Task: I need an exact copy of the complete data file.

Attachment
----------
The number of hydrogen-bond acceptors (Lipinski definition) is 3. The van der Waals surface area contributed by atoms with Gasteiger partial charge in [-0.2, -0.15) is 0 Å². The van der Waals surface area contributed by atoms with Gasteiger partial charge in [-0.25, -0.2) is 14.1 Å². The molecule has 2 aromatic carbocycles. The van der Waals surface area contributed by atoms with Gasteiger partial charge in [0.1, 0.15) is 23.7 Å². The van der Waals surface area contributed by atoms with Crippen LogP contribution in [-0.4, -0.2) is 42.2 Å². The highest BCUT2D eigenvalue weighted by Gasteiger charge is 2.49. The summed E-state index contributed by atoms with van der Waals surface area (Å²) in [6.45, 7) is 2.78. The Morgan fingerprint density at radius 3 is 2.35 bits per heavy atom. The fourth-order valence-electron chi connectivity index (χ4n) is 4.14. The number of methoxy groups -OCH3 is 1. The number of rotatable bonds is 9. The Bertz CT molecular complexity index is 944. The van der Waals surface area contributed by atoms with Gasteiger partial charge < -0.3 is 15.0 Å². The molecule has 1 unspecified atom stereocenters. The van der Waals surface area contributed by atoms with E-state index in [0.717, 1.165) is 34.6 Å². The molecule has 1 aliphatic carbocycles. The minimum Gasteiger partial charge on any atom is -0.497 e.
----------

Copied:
The number of hydrogen-bond acceptors (Lipinski definition) is 3. The van der Waals surface area contributed by atoms with Gasteiger partial charge in [-0.2, -0.15) is 0 Å². The van der Waals surface area contributed by atoms with Gasteiger partial charge in [-0.25, -0.2) is 14.1 Å². The molecule has 2 aromatic carbocycles. The van der Waals surface area contributed by atoms with Gasteiger partial charge in [0.1, 0.15) is 23.7 Å². The van der Waals surface area contributed by atoms with Crippen LogP contribution in [-0.4, -0.2) is 42.2 Å². The highest BCUT2D eigenvalue weighted by Gasteiger charge is 2.49. The summed E-state index contributed by atoms with van der Waals surface area (Å²) in [6.45, 7) is 2.78. The Morgan fingerprint density at radius 3 is 2.35 bits per heavy atom. The fourth-order valence-electron chi connectivity index (χ4n) is 4.14. The number of methoxy groups -OCH3 is 1. The number of rotatable bonds is 9. The Bertz CT molecular complexity index is 944. The van der Waals surface area contributed by atoms with Gasteiger partial charge < -0.3 is 15.0 Å². The molecule has 1 unspecified atom stereocenters. The van der Waals surface area contributed by atoms with E-state index in [0.717, 1.165) is 34.6 Å². The molecule has 1 aliphatic carbocycles. The minimum Gasteiger partial charge on any atom is -0.497 e.